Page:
When Yosef saw his brothers’ misdeeds, he reported them to his father with the possible consequence of their being punished or made to suffer. Moshe, however, did not initially see his brothers’ misdeeds but the misdeeds of an Egyptian overlord, and his reaction was to stand up and defend his brothers, to save them from their suffering. Even on the following day, when one Hebrew was unjustly beating another, he did not report the guilty party to Pharaoh but acted to resolve it on his own. Rather than exacerbating sibling rivalry as Yosef had, Moshe was attempting to end this rivalry and infighting. His attempt was met not only with resistance but hostility, and far from succeeding in fostering greater family unity, Moshe was forced to flee his family and the land. The goal of restoring true bonds of brotherhood was not to be easily accomplished.

Moshe thus runs to Midyan to escape Egypt, much as a similar enmity caused Yosef to be sold to the Midianites and brought down to Egypt. There Moshe marries the daughter of the kohen Midyan, the priest of this foreign country, just as Yosef had married the daughter of kohen On, the priest of his foreign country. Moshe has two sons just as Yosef had two sons. Here, however, the parallels diverge. For while Yosef called his first son Menashe, “for God has made me forget all my travails and all my father’s house” (Breishit, 41:51), Moshe calls his first son Gershon, saying, “I was a stranger in a foreign land” (Shemot, 2:22). Yosef had been pushed out of his family and was trying to forget his travails, set down roots, and make a home for himself in his adopted country. Moshe, in contrast, is not rebuffed. He feels estranged not from his family but from the land where he is currently forced to live away from his family. And so it is with the names of the second sons. The name of Yosef’s second son reflects a certain degree of success, perhaps presaging further entrenchment in the land. The name of Moshe’s second son, however, reflects God’s saving power: “And the second son he called Eliezer, for the God of my father was mine help, and delivered me from the sword of Pharaoh,” (18:4), presaging the redemption that was soon to come.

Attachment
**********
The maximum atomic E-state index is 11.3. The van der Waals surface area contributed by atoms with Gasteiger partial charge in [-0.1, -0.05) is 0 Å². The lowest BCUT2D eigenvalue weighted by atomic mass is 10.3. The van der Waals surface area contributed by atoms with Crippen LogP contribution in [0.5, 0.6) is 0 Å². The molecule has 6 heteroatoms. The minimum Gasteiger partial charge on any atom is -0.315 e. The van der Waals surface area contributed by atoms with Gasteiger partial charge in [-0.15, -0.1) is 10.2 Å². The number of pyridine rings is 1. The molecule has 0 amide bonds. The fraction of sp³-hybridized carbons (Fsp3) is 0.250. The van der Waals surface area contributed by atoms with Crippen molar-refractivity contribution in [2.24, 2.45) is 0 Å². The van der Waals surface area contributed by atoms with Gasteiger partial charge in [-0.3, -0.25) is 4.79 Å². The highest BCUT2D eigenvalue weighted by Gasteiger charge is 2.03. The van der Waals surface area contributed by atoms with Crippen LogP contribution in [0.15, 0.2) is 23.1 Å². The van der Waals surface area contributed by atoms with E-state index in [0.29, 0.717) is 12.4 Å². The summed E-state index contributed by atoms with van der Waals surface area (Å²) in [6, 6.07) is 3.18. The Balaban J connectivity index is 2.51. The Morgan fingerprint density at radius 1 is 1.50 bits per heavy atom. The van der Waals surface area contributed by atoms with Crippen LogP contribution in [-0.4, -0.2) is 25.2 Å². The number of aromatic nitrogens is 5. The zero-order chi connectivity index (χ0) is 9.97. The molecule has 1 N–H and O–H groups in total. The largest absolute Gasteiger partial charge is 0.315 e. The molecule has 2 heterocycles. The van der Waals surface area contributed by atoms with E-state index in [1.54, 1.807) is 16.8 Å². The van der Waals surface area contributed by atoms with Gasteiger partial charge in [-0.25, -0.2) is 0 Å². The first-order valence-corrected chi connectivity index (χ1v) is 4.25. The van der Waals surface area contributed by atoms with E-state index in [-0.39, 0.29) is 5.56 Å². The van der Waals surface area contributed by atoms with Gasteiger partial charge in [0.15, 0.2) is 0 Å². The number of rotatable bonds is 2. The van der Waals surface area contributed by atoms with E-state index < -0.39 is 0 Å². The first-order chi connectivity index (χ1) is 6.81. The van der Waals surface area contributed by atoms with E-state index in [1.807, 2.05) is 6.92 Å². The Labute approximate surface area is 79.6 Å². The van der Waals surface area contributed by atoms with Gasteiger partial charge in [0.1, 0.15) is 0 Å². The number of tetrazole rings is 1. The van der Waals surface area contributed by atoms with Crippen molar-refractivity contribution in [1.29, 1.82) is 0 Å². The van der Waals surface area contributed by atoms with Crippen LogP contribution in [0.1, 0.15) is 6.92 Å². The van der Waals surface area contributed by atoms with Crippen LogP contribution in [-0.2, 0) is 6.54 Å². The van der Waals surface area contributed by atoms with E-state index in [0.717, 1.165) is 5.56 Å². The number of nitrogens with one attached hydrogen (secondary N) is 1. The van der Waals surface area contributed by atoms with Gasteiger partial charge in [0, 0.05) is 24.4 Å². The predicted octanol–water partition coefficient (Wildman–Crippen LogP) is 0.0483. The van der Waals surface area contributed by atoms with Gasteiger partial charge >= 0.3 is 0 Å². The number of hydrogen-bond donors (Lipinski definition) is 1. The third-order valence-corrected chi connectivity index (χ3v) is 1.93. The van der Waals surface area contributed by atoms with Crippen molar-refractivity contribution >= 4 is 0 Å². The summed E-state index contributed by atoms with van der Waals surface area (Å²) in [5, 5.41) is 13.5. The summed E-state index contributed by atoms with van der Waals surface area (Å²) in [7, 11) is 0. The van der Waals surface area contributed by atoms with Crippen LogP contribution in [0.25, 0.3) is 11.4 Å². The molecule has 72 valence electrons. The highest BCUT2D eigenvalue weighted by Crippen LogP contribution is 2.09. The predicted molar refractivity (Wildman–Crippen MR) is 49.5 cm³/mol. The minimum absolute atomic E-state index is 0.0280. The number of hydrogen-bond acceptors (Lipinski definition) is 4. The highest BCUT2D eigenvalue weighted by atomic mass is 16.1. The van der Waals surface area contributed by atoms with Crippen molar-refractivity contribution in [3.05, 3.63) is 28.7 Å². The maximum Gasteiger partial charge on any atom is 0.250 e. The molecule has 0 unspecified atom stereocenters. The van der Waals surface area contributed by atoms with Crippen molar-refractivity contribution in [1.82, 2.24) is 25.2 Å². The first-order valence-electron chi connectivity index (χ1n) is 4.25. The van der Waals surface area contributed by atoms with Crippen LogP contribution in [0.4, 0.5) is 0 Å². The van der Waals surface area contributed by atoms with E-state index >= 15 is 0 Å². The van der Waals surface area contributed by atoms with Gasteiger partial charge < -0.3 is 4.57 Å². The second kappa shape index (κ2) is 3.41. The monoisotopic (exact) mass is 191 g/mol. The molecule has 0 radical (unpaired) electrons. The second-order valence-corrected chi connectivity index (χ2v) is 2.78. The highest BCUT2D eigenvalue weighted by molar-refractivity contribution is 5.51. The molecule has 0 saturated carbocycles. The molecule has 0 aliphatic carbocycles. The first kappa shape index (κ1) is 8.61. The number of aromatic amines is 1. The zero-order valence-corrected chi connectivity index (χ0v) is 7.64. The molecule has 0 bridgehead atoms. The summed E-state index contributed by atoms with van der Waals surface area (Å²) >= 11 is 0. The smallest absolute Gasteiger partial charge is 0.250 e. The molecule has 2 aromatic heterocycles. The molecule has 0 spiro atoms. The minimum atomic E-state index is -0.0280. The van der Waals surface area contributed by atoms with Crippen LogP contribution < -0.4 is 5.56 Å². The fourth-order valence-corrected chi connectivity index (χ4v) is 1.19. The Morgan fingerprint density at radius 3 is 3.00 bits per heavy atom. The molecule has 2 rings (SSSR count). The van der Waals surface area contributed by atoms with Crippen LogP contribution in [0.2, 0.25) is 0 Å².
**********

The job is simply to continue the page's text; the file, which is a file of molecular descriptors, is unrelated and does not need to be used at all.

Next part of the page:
The reversal of the descent to Egypt – the redemption of the Exodus – would come through the reversal of the estrangement from family and one’s ancestral land. It would come from Moshe’s refusal to settle down, from forcing his his way back to be with his people to protect and defend them. Thus, when the time comes to return to Egypt, Moshe says to Yitro, “let me go now and return to my brothers who are in Egypt and see ha’odam chayim, if they are still alive.” It is this, his connection to his brothers, his people – in addition, of course, to the divine charge – which compels him to return. Moshe’s request to Yitro echoes a verse from the Yosef story: “Is it well with your elderly father of whom you spoke,” he asks them, “ha’odenu chai, is he still alive?” (Breishit, 43:27). Yosef’s concern is primarily with his father and this concern, for whatever reason, never led to any proactive action on his part. Moshe’s concern is different – it is a concern for his brothers, for his entire family, and it is his acting on this and returning to them that ultimately brings about the redemption.

There is one final point that bears noting. Moshe started his adult life with a drive to connect to and protect his brothers. What he resisted was becoming God’s representative, the person through whom the divine redemption would come. Yosef never had a problem with this role. He readily saw God as working through him as the conveyor of the divine interpretation of dreams, or as the vehicle for bringing the people down to Egypt so that they would survive the famine. Yosef’s life started with the dreams, with the divine vision. It was a vision was built just on his relationship to God, not to his family, and it brought in its wake much grief. Moshe’s vision of God came only later in life. But when it came, and when he finally accepted it, it emerged from the bonds of family and of brotherhood, from a willingness to risk one’s own safety and security for the welfare of the people.

Shabbat Shalom!